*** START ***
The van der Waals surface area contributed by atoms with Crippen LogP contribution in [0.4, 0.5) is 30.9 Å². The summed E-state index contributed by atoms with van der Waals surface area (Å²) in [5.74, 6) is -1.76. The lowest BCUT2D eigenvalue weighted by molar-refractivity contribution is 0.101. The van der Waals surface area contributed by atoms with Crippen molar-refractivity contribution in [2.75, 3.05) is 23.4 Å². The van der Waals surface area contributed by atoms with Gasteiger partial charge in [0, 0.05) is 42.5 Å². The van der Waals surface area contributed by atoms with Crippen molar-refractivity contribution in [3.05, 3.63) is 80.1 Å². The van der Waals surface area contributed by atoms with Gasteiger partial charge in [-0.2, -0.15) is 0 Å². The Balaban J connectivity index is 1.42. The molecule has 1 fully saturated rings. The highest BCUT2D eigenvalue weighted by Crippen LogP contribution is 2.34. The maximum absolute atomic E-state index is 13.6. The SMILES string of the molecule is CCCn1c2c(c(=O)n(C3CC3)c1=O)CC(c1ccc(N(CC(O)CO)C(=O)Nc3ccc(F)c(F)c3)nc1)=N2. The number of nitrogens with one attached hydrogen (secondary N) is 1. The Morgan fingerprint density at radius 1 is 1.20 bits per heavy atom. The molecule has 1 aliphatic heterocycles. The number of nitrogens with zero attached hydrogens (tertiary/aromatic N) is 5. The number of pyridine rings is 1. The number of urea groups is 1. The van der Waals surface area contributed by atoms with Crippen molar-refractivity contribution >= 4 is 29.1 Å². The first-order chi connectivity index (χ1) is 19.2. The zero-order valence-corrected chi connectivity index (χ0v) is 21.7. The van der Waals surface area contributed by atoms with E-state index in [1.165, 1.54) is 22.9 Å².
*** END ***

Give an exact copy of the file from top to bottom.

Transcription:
The van der Waals surface area contributed by atoms with Crippen LogP contribution in [0.4, 0.5) is 30.9 Å². The summed E-state index contributed by atoms with van der Waals surface area (Å²) in [5.74, 6) is -1.76. The lowest BCUT2D eigenvalue weighted by molar-refractivity contribution is 0.101. The van der Waals surface area contributed by atoms with Crippen molar-refractivity contribution in [2.75, 3.05) is 23.4 Å². The van der Waals surface area contributed by atoms with Gasteiger partial charge in [0, 0.05) is 42.5 Å². The van der Waals surface area contributed by atoms with Crippen molar-refractivity contribution in [3.05, 3.63) is 80.1 Å². The van der Waals surface area contributed by atoms with Gasteiger partial charge in [-0.2, -0.15) is 0 Å². The Balaban J connectivity index is 1.42. The molecule has 1 fully saturated rings. The highest BCUT2D eigenvalue weighted by Crippen LogP contribution is 2.34. The maximum absolute atomic E-state index is 13.6. The SMILES string of the molecule is CCCn1c2c(c(=O)n(C3CC3)c1=O)CC(c1ccc(N(CC(O)CO)C(=O)Nc3ccc(F)c(F)c3)nc1)=N2. The number of nitrogens with one attached hydrogen (secondary N) is 1. The Morgan fingerprint density at radius 1 is 1.20 bits per heavy atom. The molecule has 1 aliphatic heterocycles. The number of nitrogens with zero attached hydrogens (tertiary/aromatic N) is 5. The number of pyridine rings is 1. The number of urea groups is 1. The van der Waals surface area contributed by atoms with Crippen molar-refractivity contribution >= 4 is 29.1 Å². The first-order chi connectivity index (χ1) is 19.2. The zero-order valence-corrected chi connectivity index (χ0v) is 21.7. The van der Waals surface area contributed by atoms with E-state index in [1.165, 1.54) is 22.9 Å².